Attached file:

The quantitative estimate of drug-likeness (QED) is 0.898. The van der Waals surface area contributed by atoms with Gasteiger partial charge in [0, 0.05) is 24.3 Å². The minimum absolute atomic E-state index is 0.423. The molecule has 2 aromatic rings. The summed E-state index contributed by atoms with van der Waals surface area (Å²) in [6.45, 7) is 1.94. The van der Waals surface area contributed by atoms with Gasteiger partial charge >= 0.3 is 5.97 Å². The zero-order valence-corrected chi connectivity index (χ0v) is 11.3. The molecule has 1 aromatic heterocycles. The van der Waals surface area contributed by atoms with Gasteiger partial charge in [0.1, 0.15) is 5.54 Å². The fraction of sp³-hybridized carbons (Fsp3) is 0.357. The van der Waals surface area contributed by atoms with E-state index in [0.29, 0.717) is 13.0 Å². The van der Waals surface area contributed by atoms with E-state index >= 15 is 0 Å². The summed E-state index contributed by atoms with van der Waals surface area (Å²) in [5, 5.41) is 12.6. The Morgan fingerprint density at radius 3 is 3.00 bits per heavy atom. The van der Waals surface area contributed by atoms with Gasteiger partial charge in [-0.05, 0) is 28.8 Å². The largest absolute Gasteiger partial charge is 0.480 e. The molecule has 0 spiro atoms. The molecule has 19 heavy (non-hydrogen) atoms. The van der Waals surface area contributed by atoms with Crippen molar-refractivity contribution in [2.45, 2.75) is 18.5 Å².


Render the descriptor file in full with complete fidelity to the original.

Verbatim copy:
The quantitative estimate of drug-likeness (QED) is 0.898. The van der Waals surface area contributed by atoms with Gasteiger partial charge in [0, 0.05) is 24.3 Å². The minimum absolute atomic E-state index is 0.423. The molecule has 2 aromatic rings. The summed E-state index contributed by atoms with van der Waals surface area (Å²) in [6.45, 7) is 1.94. The van der Waals surface area contributed by atoms with Gasteiger partial charge >= 0.3 is 5.97 Å². The zero-order valence-corrected chi connectivity index (χ0v) is 11.3. The molecule has 1 aromatic heterocycles. The van der Waals surface area contributed by atoms with Gasteiger partial charge in [0.1, 0.15) is 5.54 Å². The fraction of sp³-hybridized carbons (Fsp3) is 0.357. The van der Waals surface area contributed by atoms with E-state index in [0.29, 0.717) is 13.0 Å². The van der Waals surface area contributed by atoms with E-state index >= 15 is 0 Å². The summed E-state index contributed by atoms with van der Waals surface area (Å²) in [5, 5.41) is 12.6. The Morgan fingerprint density at radius 3 is 3.00 bits per heavy atom. The van der Waals surface area contributed by atoms with Gasteiger partial charge in [-0.05, 0) is 28.8 Å². The largest absolute Gasteiger partial charge is 0.480 e. The molecule has 0 spiro atoms. The molecule has 19 heavy (non-hydrogen) atoms. The van der Waals surface area contributed by atoms with Crippen molar-refractivity contribution in [2.45, 2.75) is 18.5 Å².